One of the things I find most pleasing here is that, unlike Netflix, Disney+ isn’t charging their subscribers extra to view these films in 4K with HDR. I’ve long felt that Netflix made a huge mistake by doing this. The other mistake Disney+ isn’t making is that they’re not (thus far at least) saving their best films for 4K streaming exclusively. Yes, those animated films I mentioned are not available on physical UHD discs, but it’s unlikely they would be released as such given the current state of the disc market. Meanwhile, Paramount is restricting titles that would certainly sell well on physical 4K to iTunes (and that’s almost certainly because Apple is paying them a lot of money for the exclusive rights).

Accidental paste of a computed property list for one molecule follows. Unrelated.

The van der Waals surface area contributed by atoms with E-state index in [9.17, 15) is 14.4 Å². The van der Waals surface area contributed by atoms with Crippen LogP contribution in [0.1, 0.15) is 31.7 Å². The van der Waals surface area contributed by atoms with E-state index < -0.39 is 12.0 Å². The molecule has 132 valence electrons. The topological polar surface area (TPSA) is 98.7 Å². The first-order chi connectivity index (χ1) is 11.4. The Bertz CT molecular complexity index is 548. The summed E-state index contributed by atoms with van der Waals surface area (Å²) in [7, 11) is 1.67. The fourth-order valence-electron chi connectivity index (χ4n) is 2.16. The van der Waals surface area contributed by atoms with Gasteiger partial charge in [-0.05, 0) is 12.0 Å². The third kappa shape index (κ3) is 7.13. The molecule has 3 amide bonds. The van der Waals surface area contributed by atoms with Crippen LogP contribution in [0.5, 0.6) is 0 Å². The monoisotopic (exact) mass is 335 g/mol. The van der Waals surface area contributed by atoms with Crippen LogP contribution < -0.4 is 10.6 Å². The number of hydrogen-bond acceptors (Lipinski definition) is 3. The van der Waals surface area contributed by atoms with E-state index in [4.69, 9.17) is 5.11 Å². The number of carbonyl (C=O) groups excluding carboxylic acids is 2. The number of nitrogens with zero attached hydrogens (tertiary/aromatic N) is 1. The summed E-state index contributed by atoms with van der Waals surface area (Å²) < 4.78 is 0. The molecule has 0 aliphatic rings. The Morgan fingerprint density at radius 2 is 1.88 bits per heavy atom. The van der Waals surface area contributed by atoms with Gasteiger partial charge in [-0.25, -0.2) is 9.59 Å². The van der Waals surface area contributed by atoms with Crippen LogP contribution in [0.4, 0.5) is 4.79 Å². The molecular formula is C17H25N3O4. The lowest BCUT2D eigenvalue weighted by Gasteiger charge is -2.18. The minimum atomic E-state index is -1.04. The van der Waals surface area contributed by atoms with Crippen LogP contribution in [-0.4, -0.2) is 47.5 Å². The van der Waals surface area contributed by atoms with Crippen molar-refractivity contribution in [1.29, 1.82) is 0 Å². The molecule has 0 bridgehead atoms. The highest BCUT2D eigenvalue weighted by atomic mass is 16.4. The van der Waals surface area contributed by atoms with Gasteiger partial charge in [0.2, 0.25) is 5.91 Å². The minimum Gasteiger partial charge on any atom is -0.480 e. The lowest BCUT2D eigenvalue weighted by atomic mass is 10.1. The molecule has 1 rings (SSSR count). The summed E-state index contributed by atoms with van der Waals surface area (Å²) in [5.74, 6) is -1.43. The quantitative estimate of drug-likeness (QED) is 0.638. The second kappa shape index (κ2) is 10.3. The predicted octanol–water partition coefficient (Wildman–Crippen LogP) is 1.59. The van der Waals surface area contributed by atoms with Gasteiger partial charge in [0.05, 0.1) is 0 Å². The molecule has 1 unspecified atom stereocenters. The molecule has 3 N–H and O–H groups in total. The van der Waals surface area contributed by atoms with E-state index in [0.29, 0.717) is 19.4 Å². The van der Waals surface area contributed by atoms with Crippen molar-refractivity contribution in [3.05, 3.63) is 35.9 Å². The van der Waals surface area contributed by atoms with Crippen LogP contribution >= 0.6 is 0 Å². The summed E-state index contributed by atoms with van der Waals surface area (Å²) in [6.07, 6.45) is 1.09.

And that gets me to what I don’t like about Disney+ (and streaming in general). Licensing rights and deals complicate the hell out of a consumer’s ability to seek out and find the content they want on streaming services. At launch, there’s a lot of great 4K/HDR content on Disney+, but as we reported yesterday, there are titles that aren’t available, because Netflix has the rights until next year. And there are reports too that some of the content currently on Disney+ is going to leave it again in 2026, headed back to Netflix. This is exactly the kind of thing that makes consumers frustrated. And it’s part of why physical media was so huge at its height: Fans of film on disc knew that they could go to Amazon, find almost anything they wanted, and the disc was just a mouse click and two days in the mail away from their front door. It was one-stop-shopping. That is not the case with streaming, and as good as Disney+ is, it’s not the case there either.